Gulfport, Miss. Nicki Henderson has had plenty of reasons to be angry since Hurricane Katrina destroyed her Biloxi home, but it was a simple news item about dislocated dolphins that really made her blood boil.
Henderson lost her temper when she logged on to her computer and spotted this headline: "New Orleans Dolphins Find New Home." She knew the dolphins actually came from a hurricane-ravaged marine park in Gulfport, not New Orleans.
The headline writer's error reinforced her belief - shared by many on Mississippi's Gulf Coast - that New Orleans has gotten a disproportionate share of the news coverage and attention in the aftermath of the storm, now more than four months gone.
There is a growing sense the catastrophic damage along Mississippi's 70-mile stretch of coastline is being treated as a mere footnote to the story in New Orleans.
Worse, some say the lack of attention could hamper the recovery of an area that had experienced an economic renaissance in the past decade thanks to billions of dollars of investment by major casino and hotel companies.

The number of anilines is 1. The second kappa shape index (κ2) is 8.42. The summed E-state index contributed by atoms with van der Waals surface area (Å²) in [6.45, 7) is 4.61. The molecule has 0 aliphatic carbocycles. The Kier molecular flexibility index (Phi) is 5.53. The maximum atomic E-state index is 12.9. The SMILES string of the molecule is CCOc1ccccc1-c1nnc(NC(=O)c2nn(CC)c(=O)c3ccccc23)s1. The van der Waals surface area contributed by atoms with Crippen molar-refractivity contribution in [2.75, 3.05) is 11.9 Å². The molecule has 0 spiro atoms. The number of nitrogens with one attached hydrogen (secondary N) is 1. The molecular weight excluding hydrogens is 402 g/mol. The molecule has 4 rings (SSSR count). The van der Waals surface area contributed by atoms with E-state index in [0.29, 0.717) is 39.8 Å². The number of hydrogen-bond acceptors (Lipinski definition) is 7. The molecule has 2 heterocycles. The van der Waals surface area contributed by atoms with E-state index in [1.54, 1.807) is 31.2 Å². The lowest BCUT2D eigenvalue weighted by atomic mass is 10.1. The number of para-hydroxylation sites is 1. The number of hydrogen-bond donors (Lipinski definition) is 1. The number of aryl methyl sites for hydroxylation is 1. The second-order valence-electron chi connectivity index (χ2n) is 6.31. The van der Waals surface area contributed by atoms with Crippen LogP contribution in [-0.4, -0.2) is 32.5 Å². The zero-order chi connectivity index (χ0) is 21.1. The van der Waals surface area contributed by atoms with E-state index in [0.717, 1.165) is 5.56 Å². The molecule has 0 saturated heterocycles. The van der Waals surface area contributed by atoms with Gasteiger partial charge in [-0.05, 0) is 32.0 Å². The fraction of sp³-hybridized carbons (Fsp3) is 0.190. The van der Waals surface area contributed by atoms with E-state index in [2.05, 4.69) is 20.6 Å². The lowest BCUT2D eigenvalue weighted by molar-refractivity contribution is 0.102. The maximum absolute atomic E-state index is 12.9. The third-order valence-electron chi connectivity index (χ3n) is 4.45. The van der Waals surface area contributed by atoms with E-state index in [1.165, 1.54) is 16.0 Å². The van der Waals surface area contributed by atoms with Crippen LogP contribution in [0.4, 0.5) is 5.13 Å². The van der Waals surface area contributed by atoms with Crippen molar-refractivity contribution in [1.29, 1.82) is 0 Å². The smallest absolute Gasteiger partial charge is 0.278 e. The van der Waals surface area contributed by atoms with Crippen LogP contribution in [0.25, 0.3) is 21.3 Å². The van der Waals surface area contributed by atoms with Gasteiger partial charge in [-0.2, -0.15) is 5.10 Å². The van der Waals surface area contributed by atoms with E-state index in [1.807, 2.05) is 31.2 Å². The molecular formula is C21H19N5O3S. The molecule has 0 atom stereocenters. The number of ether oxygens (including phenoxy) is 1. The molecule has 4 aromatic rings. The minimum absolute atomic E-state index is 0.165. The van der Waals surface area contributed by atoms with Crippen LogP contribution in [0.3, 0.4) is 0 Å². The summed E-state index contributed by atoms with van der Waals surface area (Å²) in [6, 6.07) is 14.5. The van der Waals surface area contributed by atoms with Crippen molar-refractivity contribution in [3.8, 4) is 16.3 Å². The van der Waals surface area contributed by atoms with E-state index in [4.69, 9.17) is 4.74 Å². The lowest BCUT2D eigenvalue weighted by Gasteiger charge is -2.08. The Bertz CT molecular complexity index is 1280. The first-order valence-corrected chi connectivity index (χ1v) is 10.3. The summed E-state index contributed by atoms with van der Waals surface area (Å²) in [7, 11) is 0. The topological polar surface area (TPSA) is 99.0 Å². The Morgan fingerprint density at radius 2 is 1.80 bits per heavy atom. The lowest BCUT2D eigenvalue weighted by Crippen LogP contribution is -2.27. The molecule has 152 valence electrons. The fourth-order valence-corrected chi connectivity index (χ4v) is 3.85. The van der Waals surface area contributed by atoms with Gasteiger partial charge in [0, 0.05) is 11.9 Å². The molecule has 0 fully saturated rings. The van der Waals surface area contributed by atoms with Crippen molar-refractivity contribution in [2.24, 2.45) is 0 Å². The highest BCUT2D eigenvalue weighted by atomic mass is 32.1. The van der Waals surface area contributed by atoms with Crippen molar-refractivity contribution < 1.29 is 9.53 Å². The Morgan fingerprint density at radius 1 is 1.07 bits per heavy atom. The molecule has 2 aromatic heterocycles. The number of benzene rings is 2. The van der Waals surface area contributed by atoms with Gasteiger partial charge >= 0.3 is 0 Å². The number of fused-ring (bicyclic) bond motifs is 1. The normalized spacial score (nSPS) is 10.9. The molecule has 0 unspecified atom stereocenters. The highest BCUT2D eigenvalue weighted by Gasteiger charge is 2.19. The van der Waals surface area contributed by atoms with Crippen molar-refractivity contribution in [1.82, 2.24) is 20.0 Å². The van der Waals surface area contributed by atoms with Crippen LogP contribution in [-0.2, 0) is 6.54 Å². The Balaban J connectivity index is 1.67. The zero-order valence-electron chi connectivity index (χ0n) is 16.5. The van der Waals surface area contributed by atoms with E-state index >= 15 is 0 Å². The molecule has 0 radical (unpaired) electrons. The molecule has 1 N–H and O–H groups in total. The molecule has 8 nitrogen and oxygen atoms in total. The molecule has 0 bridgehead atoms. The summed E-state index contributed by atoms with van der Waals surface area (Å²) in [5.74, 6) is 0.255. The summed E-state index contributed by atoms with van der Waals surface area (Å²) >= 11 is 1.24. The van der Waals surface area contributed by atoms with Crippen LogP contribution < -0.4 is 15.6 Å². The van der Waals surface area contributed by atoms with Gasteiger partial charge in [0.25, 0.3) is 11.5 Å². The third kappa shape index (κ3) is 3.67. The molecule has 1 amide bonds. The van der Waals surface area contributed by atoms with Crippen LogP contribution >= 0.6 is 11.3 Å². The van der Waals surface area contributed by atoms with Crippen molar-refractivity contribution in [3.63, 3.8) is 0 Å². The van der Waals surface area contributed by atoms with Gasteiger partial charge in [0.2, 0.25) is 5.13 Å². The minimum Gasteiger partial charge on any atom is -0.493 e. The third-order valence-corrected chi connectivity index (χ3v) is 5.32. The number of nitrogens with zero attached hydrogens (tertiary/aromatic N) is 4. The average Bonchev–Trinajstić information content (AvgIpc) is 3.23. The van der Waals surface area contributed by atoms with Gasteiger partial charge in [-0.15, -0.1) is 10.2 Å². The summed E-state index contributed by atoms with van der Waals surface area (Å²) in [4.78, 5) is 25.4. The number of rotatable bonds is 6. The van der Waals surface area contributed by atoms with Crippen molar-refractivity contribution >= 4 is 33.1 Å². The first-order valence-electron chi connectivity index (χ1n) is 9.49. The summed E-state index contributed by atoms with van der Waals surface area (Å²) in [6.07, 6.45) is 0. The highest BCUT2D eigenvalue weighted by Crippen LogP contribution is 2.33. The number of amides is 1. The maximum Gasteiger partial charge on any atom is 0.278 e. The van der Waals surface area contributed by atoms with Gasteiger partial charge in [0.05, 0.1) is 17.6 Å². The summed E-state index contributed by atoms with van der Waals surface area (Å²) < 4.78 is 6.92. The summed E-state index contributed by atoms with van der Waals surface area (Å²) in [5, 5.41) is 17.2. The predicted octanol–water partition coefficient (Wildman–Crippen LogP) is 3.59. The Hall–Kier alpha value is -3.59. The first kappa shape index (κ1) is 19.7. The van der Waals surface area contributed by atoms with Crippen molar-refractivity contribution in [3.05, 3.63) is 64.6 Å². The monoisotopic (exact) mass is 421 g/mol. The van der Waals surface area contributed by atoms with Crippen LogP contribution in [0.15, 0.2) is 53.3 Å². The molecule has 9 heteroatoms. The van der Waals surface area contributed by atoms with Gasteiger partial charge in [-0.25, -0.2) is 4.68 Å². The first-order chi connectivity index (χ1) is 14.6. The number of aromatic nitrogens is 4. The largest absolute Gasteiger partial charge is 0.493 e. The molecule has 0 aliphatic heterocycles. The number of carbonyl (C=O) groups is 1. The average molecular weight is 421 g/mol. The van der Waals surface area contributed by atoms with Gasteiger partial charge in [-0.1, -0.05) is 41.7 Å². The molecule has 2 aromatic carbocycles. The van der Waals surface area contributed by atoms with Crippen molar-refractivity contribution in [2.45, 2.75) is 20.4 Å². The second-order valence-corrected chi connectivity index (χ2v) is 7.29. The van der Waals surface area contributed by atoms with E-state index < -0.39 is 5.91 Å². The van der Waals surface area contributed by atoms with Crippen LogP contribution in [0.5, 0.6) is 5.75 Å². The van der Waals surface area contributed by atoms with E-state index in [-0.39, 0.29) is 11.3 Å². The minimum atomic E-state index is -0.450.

"I am terrified the American people are going to forget about us," Henderson said.
On Dec. 14, The Sun Herald in Gulfport devoted its entire front page to an editorial, headlined "Mississippi's Invisible Coast," that argued the region is fading into a "black hole of media obscurity." Next to the editorial was a graphic tallying Katrina's toll on the region: $125 billion in estimated damage, 236 dead, 65,380 houses destroyed.
The piece ended with a plea to the national media to "tell our story."
Sun Herald publisher Ricky Mathews said more balanced coverage would give residents a sorely needed morale boost.
Mathews said he worries that a "national obsession" with New Orleans will cost Mississippi its fair share of federal aid, private investment and volunteers.
"The government can help us get our important infrastructure rebuilt, but it's the private investment that's going to tell the story long term," he added.
Congress has approved tens of billions of dollars for recovery and rebuilding on the Gulf Coast. Only time will tell how the money is divided, but news coverage "does have an impact on what Congress does," said Biloxi native Jack Nelson, former Washington bureau chief for the Los Angeles Times.
"When it's off the screen of the media, it's off the screen of the federal government," Nelson said.